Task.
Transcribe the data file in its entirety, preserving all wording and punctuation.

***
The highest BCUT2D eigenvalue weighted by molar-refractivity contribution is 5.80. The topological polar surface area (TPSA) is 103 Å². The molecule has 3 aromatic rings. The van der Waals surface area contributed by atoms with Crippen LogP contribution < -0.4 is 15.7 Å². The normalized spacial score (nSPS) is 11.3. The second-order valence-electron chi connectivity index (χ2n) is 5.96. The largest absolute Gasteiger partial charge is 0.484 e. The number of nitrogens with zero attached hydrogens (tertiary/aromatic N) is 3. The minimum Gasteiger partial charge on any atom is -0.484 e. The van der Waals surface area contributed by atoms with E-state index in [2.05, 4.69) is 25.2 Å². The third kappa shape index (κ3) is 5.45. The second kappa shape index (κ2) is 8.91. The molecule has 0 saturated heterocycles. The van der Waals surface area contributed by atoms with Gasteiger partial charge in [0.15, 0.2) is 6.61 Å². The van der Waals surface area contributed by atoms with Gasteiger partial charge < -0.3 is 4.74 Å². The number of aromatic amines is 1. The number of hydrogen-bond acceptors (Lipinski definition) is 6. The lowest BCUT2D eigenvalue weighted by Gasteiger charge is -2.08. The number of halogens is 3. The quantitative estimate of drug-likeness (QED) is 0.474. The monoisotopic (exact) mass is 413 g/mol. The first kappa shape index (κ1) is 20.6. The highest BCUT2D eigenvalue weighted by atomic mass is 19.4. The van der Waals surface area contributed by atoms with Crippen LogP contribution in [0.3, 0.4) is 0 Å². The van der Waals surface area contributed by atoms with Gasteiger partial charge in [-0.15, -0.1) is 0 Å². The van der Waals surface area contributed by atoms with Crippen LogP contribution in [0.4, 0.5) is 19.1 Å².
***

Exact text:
The highest BCUT2D eigenvalue weighted by molar-refractivity contribution is 5.80. The topological polar surface area (TPSA) is 103 Å². The molecule has 3 aromatic rings. The van der Waals surface area contributed by atoms with Crippen LogP contribution < -0.4 is 15.7 Å². The normalized spacial score (nSPS) is 11.3. The second-order valence-electron chi connectivity index (χ2n) is 5.96. The largest absolute Gasteiger partial charge is 0.484 e. The number of nitrogens with zero attached hydrogens (tertiary/aromatic N) is 3. The minimum Gasteiger partial charge on any atom is -0.484 e. The van der Waals surface area contributed by atoms with E-state index in [2.05, 4.69) is 25.2 Å². The third kappa shape index (κ3) is 5.45. The second kappa shape index (κ2) is 8.91. The molecule has 0 saturated heterocycles. The van der Waals surface area contributed by atoms with Gasteiger partial charge in [0.15, 0.2) is 6.61 Å². The van der Waals surface area contributed by atoms with Gasteiger partial charge < -0.3 is 4.74 Å². The number of aromatic amines is 1. The number of hydrogen-bond acceptors (Lipinski definition) is 6. The lowest BCUT2D eigenvalue weighted by Gasteiger charge is -2.08. The number of halogens is 3. The quantitative estimate of drug-likeness (QED) is 0.474. The monoisotopic (exact) mass is 413 g/mol. The first kappa shape index (κ1) is 20.6. The highest BCUT2D eigenvalue weighted by atomic mass is 19.4. The van der Waals surface area contributed by atoms with Crippen LogP contribution in [0.3, 0.4) is 0 Å². The van der Waals surface area contributed by atoms with Gasteiger partial charge in [-0.15, -0.1) is 0 Å². The van der Waals surface area contributed by atoms with Crippen LogP contribution in [0.4, 0.5) is 19.1 Å².